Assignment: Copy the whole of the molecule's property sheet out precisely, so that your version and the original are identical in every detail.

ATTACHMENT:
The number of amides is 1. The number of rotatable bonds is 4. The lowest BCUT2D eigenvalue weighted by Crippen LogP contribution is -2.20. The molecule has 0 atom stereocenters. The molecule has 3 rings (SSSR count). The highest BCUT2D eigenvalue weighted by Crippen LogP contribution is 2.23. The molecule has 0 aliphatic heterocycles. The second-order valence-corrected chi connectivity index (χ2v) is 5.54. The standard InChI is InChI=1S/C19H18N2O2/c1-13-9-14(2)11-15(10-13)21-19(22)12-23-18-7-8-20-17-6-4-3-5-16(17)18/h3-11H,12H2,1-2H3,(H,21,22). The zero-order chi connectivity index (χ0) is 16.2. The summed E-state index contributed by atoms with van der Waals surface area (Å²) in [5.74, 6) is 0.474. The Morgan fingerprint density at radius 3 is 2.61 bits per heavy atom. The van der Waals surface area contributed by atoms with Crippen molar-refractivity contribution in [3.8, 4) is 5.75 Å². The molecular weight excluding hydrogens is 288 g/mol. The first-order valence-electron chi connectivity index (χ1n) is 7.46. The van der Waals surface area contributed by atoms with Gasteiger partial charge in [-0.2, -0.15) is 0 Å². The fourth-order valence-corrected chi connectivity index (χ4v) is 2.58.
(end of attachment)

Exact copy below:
The number of amides is 1. The number of rotatable bonds is 4. The lowest BCUT2D eigenvalue weighted by Crippen LogP contribution is -2.20. The molecule has 0 atom stereocenters. The molecule has 3 rings (SSSR count). The highest BCUT2D eigenvalue weighted by Crippen LogP contribution is 2.23. The molecule has 0 aliphatic heterocycles. The second-order valence-corrected chi connectivity index (χ2v) is 5.54. The standard InChI is InChI=1S/C19H18N2O2/c1-13-9-14(2)11-15(10-13)21-19(22)12-23-18-7-8-20-17-6-4-3-5-16(17)18/h3-11H,12H2,1-2H3,(H,21,22). The zero-order chi connectivity index (χ0) is 16.2. The summed E-state index contributed by atoms with van der Waals surface area (Å²) in [5.74, 6) is 0.474. The Morgan fingerprint density at radius 3 is 2.61 bits per heavy atom. The van der Waals surface area contributed by atoms with Crippen molar-refractivity contribution in [3.8, 4) is 5.75 Å². The molecular weight excluding hydrogens is 288 g/mol. The first-order valence-electron chi connectivity index (χ1n) is 7.46. The van der Waals surface area contributed by atoms with Gasteiger partial charge in [-0.2, -0.15) is 0 Å². The fourth-order valence-corrected chi connectivity index (χ4v) is 2.58.